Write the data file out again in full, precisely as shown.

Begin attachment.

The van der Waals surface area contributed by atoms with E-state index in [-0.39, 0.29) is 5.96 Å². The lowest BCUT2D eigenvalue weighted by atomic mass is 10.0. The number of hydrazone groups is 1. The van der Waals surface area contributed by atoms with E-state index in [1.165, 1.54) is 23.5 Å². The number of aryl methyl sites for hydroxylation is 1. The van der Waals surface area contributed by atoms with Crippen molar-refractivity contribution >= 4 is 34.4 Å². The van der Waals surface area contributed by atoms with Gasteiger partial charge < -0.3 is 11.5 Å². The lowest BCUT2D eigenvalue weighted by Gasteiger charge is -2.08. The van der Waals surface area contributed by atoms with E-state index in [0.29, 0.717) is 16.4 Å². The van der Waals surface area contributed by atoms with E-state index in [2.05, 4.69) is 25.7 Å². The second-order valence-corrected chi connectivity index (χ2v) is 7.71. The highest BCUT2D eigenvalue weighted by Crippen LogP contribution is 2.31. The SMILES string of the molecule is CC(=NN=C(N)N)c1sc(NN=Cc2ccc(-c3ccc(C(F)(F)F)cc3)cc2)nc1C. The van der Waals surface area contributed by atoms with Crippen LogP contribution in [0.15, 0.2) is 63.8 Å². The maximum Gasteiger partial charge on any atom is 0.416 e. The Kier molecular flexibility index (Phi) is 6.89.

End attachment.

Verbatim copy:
The van der Waals surface area contributed by atoms with E-state index in [-0.39, 0.29) is 5.96 Å². The lowest BCUT2D eigenvalue weighted by atomic mass is 10.0. The number of hydrazone groups is 1. The van der Waals surface area contributed by atoms with E-state index in [1.165, 1.54) is 23.5 Å². The number of aryl methyl sites for hydroxylation is 1. The van der Waals surface area contributed by atoms with Crippen molar-refractivity contribution >= 4 is 34.4 Å². The van der Waals surface area contributed by atoms with Gasteiger partial charge < -0.3 is 11.5 Å². The lowest BCUT2D eigenvalue weighted by Gasteiger charge is -2.08. The van der Waals surface area contributed by atoms with E-state index in [0.29, 0.717) is 16.4 Å². The van der Waals surface area contributed by atoms with E-state index in [2.05, 4.69) is 25.7 Å². The second-order valence-corrected chi connectivity index (χ2v) is 7.71. The highest BCUT2D eigenvalue weighted by Crippen LogP contribution is 2.31. The SMILES string of the molecule is CC(=NN=C(N)N)c1sc(NN=Cc2ccc(-c3ccc(C(F)(F)F)cc3)cc2)nc1C. The van der Waals surface area contributed by atoms with Crippen LogP contribution in [0.15, 0.2) is 63.8 Å². The maximum Gasteiger partial charge on any atom is 0.416 e. The Kier molecular flexibility index (Phi) is 6.89.